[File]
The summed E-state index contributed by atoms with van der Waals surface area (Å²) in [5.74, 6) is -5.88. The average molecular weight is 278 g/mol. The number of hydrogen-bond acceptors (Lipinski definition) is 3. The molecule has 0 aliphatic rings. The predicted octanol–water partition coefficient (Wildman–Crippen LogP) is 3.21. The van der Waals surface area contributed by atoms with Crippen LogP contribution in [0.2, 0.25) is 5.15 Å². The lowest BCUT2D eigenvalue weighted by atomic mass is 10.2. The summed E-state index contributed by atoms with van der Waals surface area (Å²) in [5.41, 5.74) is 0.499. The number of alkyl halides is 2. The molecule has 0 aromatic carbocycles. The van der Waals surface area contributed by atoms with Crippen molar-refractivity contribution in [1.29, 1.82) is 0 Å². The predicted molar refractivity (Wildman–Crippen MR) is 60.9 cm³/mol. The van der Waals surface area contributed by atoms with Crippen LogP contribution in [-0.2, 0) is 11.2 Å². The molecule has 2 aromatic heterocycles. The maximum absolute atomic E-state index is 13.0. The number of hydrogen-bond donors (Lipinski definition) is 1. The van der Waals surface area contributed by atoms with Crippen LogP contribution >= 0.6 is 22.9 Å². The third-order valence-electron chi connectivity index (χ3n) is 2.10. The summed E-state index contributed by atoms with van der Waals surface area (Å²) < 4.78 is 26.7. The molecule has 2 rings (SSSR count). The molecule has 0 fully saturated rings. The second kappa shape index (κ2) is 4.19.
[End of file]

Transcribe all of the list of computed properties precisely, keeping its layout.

The summed E-state index contributed by atoms with van der Waals surface area (Å²) in [5.74, 6) is -5.88. The average molecular weight is 278 g/mol. The number of hydrogen-bond acceptors (Lipinski definition) is 3. The molecule has 0 aliphatic rings. The predicted octanol–water partition coefficient (Wildman–Crippen LogP) is 3.21. The van der Waals surface area contributed by atoms with Crippen LogP contribution in [0.2, 0.25) is 5.15 Å². The lowest BCUT2D eigenvalue weighted by atomic mass is 10.2. The summed E-state index contributed by atoms with van der Waals surface area (Å²) in [5.41, 5.74) is 0.499. The number of alkyl halides is 2. The molecule has 0 aromatic carbocycles. The van der Waals surface area contributed by atoms with Crippen molar-refractivity contribution in [1.29, 1.82) is 0 Å². The predicted molar refractivity (Wildman–Crippen MR) is 60.9 cm³/mol. The van der Waals surface area contributed by atoms with Crippen LogP contribution in [-0.2, 0) is 11.2 Å². The molecule has 2 aromatic heterocycles. The maximum absolute atomic E-state index is 13.0. The number of hydrogen-bond donors (Lipinski definition) is 1. The van der Waals surface area contributed by atoms with Crippen LogP contribution >= 0.6 is 22.9 Å². The third-order valence-electron chi connectivity index (χ3n) is 2.10. The summed E-state index contributed by atoms with van der Waals surface area (Å²) < 4.78 is 26.7. The molecule has 2 rings (SSSR count). The molecule has 0 fully saturated rings. The second kappa shape index (κ2) is 4.19.